Abstract

Rotational transformation based on coordinate rotation in Fourier space is a useful technique for simulating wave field propagation between nonparallel planes. This technique is characterized by fast computation because the transformation only requires executing a fast Fourier transform twice and a single interpolation. It is proved that the formula of the rotational transformation mathematically satisfies the Helmholtz equation. Moreover, to verify the formulation and its usefulness in wave optics, it is also demonstrated that the transformation makes it possible to reconstruct an image on arbitrarily tilted planes from a wave field captured experimentally by using digital holography.

© 2008 Optical Society of America

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References

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2005 (3)

2004 (1)

L. Yu, Y. An, and L. Cai, “Numerical reconstruction of digital holography with changed viewing angles,” J. Electron. Imaging 13, 814-818 (2004).
[CrossRef]

2003 (1)

2001 (1)

2000 (1)

1998 (1)

1997 (1)

1993 (1)

1992 (1)

Alfieri, D.

An, Y.

L. Yu, Y. An, and L. Cai, “Numerical reconstruction of digital holography with changed viewing angles,” J. Electron. Imaging 13, 814-818 (2004).
[CrossRef]

Bianco, B.

Cai, L.

L. Yu, Y. An, and L. Cai, “Numerical reconstruction of digital holography with changed viewing angles,” J. Electron. Imaging 13, 814-818 (2004).
[CrossRef]

De Nicola, S.

Delen, N.

Ferraro, P.

Finizio, A.

Goodman, J. W.

J. W. Goodman, Introduction to Fourier Optics, 2nd ed. (McGraw-Hill, 1996), chap. 3.10.

Hooker, B.

Leseberg, D.

Matsushima, K.

K. Matsushima, “Computer-generated holograms for three-dimensional surface objects with shade and texture,” Appl. Opt. 44, 4607-4614 (2005).
[CrossRef] [PubMed]

K. Matsushima, “Exact hidden-surface removal in digitally synthetic full-parallax holograms,” Proc. SPIE 5742, 25-32(2005).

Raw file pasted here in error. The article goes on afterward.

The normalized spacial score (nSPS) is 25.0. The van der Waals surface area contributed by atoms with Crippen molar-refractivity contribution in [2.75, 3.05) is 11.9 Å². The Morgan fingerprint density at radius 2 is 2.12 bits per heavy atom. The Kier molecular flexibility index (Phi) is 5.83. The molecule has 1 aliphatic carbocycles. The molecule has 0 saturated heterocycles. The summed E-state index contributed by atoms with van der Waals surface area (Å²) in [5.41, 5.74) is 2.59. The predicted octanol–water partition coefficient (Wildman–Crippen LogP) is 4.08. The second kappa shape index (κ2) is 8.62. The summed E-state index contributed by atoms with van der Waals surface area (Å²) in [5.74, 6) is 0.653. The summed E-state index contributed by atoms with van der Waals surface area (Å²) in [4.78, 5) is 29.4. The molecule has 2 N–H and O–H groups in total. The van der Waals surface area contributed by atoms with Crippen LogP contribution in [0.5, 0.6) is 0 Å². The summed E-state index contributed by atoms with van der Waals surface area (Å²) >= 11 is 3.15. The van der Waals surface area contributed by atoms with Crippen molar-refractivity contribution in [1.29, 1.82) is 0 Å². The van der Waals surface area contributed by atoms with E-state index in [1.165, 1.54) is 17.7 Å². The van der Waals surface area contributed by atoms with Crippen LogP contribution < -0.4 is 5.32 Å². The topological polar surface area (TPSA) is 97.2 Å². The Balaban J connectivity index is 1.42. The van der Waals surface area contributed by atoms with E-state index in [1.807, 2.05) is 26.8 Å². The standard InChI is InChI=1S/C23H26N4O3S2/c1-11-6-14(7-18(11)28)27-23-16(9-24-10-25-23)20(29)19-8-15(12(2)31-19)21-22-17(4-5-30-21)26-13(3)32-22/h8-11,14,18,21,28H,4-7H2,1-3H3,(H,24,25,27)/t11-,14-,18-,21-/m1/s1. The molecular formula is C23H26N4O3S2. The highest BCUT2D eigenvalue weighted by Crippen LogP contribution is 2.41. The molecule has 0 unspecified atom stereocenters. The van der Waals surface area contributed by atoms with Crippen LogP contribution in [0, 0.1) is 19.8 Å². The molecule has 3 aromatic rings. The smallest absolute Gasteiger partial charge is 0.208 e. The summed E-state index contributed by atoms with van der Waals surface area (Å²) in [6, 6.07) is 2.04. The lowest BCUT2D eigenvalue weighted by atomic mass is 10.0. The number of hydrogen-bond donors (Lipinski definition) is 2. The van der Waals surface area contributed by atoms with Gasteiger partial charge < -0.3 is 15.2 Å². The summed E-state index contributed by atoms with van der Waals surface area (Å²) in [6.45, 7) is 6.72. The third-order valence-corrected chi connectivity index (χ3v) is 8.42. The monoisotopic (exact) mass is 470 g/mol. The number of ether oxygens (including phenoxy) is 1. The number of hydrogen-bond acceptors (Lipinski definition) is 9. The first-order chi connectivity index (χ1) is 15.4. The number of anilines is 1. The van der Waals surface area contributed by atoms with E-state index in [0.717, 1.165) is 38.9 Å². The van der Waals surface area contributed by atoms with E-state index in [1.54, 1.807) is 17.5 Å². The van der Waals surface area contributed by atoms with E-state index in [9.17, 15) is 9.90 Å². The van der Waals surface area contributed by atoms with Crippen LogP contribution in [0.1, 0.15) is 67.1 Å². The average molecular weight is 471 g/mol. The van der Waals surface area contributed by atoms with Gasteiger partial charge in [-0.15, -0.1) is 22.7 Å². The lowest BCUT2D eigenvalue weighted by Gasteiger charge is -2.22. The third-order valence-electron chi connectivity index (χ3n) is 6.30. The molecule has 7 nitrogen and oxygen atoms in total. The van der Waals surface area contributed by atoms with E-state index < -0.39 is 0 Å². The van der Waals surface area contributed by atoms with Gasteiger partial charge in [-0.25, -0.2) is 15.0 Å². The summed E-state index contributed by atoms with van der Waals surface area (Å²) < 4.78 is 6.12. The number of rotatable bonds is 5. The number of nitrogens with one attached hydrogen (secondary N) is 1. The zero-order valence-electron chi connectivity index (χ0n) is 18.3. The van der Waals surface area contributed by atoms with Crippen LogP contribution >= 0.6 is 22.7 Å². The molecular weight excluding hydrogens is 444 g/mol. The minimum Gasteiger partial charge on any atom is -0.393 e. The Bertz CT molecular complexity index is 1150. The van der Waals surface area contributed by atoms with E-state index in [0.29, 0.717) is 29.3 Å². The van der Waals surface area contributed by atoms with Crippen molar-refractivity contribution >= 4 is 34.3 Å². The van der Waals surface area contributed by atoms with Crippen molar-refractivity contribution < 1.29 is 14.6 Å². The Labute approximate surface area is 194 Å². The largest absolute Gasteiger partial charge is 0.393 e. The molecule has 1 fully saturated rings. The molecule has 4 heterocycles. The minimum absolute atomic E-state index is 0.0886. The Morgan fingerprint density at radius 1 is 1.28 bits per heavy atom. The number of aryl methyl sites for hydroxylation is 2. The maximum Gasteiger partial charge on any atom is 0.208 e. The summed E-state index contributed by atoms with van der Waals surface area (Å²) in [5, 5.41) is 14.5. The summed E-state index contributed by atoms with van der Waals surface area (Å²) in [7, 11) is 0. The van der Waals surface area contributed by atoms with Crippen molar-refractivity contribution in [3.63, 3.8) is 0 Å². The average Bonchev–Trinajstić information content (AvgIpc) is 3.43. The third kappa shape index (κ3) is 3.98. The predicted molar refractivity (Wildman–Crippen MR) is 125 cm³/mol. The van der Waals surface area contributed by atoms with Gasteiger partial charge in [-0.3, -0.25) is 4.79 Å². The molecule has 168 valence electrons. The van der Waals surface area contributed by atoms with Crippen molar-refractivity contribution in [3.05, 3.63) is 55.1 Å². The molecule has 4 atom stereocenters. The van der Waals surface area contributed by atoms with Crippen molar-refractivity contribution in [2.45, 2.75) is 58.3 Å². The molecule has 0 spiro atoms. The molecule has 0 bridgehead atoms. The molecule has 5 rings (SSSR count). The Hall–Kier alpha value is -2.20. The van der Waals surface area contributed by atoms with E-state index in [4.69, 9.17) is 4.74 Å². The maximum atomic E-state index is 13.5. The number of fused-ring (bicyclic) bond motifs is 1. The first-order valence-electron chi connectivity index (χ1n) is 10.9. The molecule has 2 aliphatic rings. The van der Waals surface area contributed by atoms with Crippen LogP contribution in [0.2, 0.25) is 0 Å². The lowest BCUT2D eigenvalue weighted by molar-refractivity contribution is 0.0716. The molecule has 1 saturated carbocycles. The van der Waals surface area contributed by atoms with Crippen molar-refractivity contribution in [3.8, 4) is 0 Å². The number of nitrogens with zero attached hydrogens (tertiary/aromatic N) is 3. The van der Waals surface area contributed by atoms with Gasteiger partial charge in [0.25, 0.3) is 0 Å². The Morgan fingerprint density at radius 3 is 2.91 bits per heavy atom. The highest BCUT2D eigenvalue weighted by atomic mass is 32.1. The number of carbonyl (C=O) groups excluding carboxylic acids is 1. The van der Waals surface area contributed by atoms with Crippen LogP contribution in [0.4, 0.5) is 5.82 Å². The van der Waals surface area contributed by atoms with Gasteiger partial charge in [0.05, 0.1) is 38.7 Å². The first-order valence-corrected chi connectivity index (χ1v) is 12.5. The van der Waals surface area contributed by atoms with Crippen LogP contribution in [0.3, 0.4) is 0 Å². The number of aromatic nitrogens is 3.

[CrossRef]

K. Matsushima, H. Schimmel, and F. Wyrowski, “Fast calculation method for optical diffraction on tilted planes by use of the angular spectrum of plane waves,” J. Opt. Soc. Am. A 20, 1755-1762 (2003).
[CrossRef]

T. Nakatsuji and K. Matsushima, “Free-viewpoint images captured using phase-shifting synthetic aperture digital holography,” Appl. Opt. 47 (2008), to be published.

Nakatsuji, T.

T. Nakatsuji and K. Matsushima, “Free-viewpoint images captured using phase-shifting synthetic aperture digital holography,” Appl. Opt. 47 (2008), to be published.

Patten, R.

Pierattini, G.

Schimmel, H.

Sheridan, J. T.

Tommasi, T.

Wyrowski, F.

Yamaguchi, I.

Yu, L.

L. Yu, Y. An, and L. Cai, “Numerical reconstruction of digital holography with changed viewing angles,” J. Electron. Imaging 13, 814-818 (2004).
[CrossRef]

Zhang, T.

Appl. Opt. (2)

J. Electron. Imaging (1)

L. Yu, Y. An, and L. Cai, “Numerical reconstruction of digital holography with changed viewing angles,” J. Electron. Imaging 13, 814-818 (2004).
[CrossRef]

J. Opt. Soc. Am. A (3)

Opt. Express (1)

Opt. Lett. (3)

Proc. SPIE (1)

K. Matsushima, “Exact hidden-surface removal in digitally synthetic full-parallax holograms,” Proc. SPIE 5742, 25-32(2005).
[CrossRef]

Other (2)

J. W. Goodman, Introduction to Fourier Optics, 2nd ed. (McGraw-Hill, 1996), chap. 3.10.

T. Nakatsuji and K. Matsushima, “Free-viewpoint images captured using phase-shifting synthetic aperture digital holography,” Appl. Opt. 47 (2008), to be published.

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Figures (12)

Fig. 1
Fig. 1

Definition of the coordinate systems and their rotation.

Fig. 2
Fig. 2